Chemist + Druggist is part of Informa PLC


This site is operated by a business or businesses owned by Informa PLC and all copyright resides with them. Informa PLC’s registered office is 5 Howick Place, London SW1P 1WG. Registered in England and Wales. Number 8860726.


This copy is for your personal, non-commercial use. Please do not redistribute without permission.

Printed By

UsernamePublicRestriction

A gory day in the life of a locum pharmacist

Locum life can throw a lot at you, but even C+D’s newest anonymous blogger didn’t expect his pharmacy to be turned into a make-shift triage centre

I am reluctant to detail too many of my most interesting experiences during my first of, hopefully, many blogs, but I feel it would be good to give you a taste of my life in pharmacy.

As a locum, you do not often get to know specific patients as intimately as a branch manager or regular member of staff. Maybe this is not a bad thing, but it does mean the job can sometimes feel unsatisfying – battling against a tide of prescriptions while trying in vain to remember which drawer the tablet cartons are hiding in, and whether or not you will be paid for a lunch break which you invariably had to forfeit anyway.

Just as the thought of getting a regular, salaried job was crossing my mind for the twenty-seventh time that day, Adam (an 84-year-old man taking warfarin) walked into the pharmacy with his son. Adam’s right hand was wrapped in a large bath towel saturated in blood – I am not exaggerating for comic effect.

Although I believe counter assistants are a great asset to pharmacists and indeed the profession, I thought I should take a look.

Warfarin has not done at all badly for a drug which is, essentially, re-packaged rat poison. However, right now it was having the effect of refusing to allow the bleeding – stemming from the stump of a former thumb – to stop.

Even though I appreciated Adam’s stoicism in persuading his son that the pharmacy was the most appropriate place to seek help, I thought it would be best if he went to hospital.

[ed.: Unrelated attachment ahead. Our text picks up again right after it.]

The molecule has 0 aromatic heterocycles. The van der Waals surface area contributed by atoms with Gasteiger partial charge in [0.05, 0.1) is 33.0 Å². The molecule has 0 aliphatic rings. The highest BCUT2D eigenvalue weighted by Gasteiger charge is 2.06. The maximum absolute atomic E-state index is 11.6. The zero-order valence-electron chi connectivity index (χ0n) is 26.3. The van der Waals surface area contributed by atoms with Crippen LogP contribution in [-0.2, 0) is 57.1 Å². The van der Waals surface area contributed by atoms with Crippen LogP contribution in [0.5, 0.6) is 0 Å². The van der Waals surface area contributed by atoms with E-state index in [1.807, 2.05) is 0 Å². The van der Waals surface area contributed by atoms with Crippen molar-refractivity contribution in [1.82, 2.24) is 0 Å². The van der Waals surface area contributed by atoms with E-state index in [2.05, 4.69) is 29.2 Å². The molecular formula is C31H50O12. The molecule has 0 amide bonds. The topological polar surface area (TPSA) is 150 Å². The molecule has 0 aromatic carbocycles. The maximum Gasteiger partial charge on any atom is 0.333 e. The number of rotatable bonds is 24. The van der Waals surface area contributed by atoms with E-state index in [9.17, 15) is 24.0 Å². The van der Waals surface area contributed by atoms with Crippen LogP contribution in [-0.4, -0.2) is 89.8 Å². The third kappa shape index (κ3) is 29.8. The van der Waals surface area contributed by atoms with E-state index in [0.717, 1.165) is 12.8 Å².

“Go to A&E! He needs a surgeon, not a pharmacist, there is only so much a dressing can do!” I implored the octogenarian. His son looked on, with a slightly pained expression that said: 'Told you so'.

The gentleman appeared unconcerned, despite the excessive bleeding, and went on to explain how it happened. Adam had been cutting some wood using a circular saw in his shed, when his border collie had excitedly jumped up next to him, knocking his elbow and allowing physics to prove a point which nobody had ever questioned – that a stainless-steel blade revolving 4,400 times per minute is substantially stronger than skin, muscle and even bone. The result of this rather gruesome scene, other than the obvious blood-soaked towel, was that his mortified son now had what remained of his thumb in a tupperware container in his coat pocket.

I eventually did persuade Adam that A&E was his best option and he left for the hospital, but not before buying a packet of cough sweets because: “It could be a long wait there, couldn't it?”

I hoped, for his sake, it was not.

The Locum has worked as community pharmacist in more than 200 pharmacies

The C+D Awards have launched a new category specifically for locums. Find out how to enter here.



Pharmacy Dispenser/ Technician
Bethnal Green North, London
Salary: Up to £30,000

Apply Now
UsernamePublicRestriction

Register

CD001322

Ask The Analyst

Please Note: You can also Click below Link for Ask the Analyst
Ask The Analyst

Thank you for submitting your question. We will respond to you within 2 business days. my@email.address.

All fields are required.

Please make sure all fields are completed.

Please make sure you have filled out all fields

Please make sure you have filled out all fields

Please enter a valid e-mail address

Please enter a valid Phone Number

Ask your question to our analysts

Cancel